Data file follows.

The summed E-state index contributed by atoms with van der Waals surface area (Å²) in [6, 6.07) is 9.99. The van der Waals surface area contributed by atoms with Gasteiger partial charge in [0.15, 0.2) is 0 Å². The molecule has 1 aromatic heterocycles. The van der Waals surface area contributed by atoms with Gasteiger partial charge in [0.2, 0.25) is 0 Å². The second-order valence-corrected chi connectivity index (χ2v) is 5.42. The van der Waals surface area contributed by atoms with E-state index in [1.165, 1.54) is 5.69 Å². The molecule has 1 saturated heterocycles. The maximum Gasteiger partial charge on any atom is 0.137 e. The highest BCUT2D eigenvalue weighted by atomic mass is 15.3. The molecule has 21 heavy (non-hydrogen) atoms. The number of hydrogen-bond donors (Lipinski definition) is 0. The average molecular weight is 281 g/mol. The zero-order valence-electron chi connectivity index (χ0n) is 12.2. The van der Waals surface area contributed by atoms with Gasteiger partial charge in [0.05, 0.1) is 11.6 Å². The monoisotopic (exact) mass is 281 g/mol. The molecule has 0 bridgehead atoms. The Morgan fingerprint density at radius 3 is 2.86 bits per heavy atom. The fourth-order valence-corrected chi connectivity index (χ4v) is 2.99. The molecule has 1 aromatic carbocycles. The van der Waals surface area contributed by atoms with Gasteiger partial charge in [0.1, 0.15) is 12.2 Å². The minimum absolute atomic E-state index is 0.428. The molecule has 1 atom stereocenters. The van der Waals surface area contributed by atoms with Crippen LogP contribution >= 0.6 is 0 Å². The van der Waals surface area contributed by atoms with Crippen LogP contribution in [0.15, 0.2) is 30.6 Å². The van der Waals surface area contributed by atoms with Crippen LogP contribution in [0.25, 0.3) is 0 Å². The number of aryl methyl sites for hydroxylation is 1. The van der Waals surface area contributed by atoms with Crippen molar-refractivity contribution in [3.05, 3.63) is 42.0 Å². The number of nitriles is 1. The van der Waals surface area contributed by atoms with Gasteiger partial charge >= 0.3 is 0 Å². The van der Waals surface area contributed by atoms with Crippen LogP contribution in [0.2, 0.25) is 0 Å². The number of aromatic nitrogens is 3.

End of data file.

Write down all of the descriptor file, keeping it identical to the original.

The summed E-state index contributed by atoms with van der Waals surface area (Å²) in [6, 6.07) is 9.99. The van der Waals surface area contributed by atoms with Gasteiger partial charge in [0.15, 0.2) is 0 Å². The molecule has 1 aromatic heterocycles. The van der Waals surface area contributed by atoms with Gasteiger partial charge in [0.2, 0.25) is 0 Å². The second-order valence-corrected chi connectivity index (χ2v) is 5.42. The van der Waals surface area contributed by atoms with E-state index in [1.165, 1.54) is 5.69 Å². The molecule has 1 saturated heterocycles. The maximum Gasteiger partial charge on any atom is 0.137 e. The highest BCUT2D eigenvalue weighted by atomic mass is 15.3. The molecule has 21 heavy (non-hydrogen) atoms. The number of hydrogen-bond donors (Lipinski definition) is 0. The average molecular weight is 281 g/mol. The zero-order valence-electron chi connectivity index (χ0n) is 12.2. The van der Waals surface area contributed by atoms with Gasteiger partial charge in [0.05, 0.1) is 11.6 Å². The monoisotopic (exact) mass is 281 g/mol. The molecule has 0 bridgehead atoms. The Morgan fingerprint density at radius 3 is 2.86 bits per heavy atom. The fourth-order valence-corrected chi connectivity index (χ4v) is 2.99. The molecule has 1 aromatic carbocycles. The van der Waals surface area contributed by atoms with Gasteiger partial charge in [0.1, 0.15) is 12.2 Å². The minimum absolute atomic E-state index is 0.428. The molecule has 1 atom stereocenters. The van der Waals surface area contributed by atoms with Crippen LogP contribution >= 0.6 is 0 Å². The van der Waals surface area contributed by atoms with Crippen LogP contribution in [0.15, 0.2) is 30.6 Å². The van der Waals surface area contributed by atoms with Crippen LogP contribution in [0.25, 0.3) is 0 Å². The number of aryl methyl sites for hydroxylation is 1. The van der Waals surface area contributed by atoms with Crippen molar-refractivity contribution in [3.05, 3.63) is 42.0 Å². The number of nitriles is 1. The van der Waals surface area contributed by atoms with Gasteiger partial charge >= 0.3 is 0 Å². The van der Waals surface area contributed by atoms with Crippen LogP contribution in [0.2, 0.25) is 0 Å². The number of aromatic nitrogens is 3.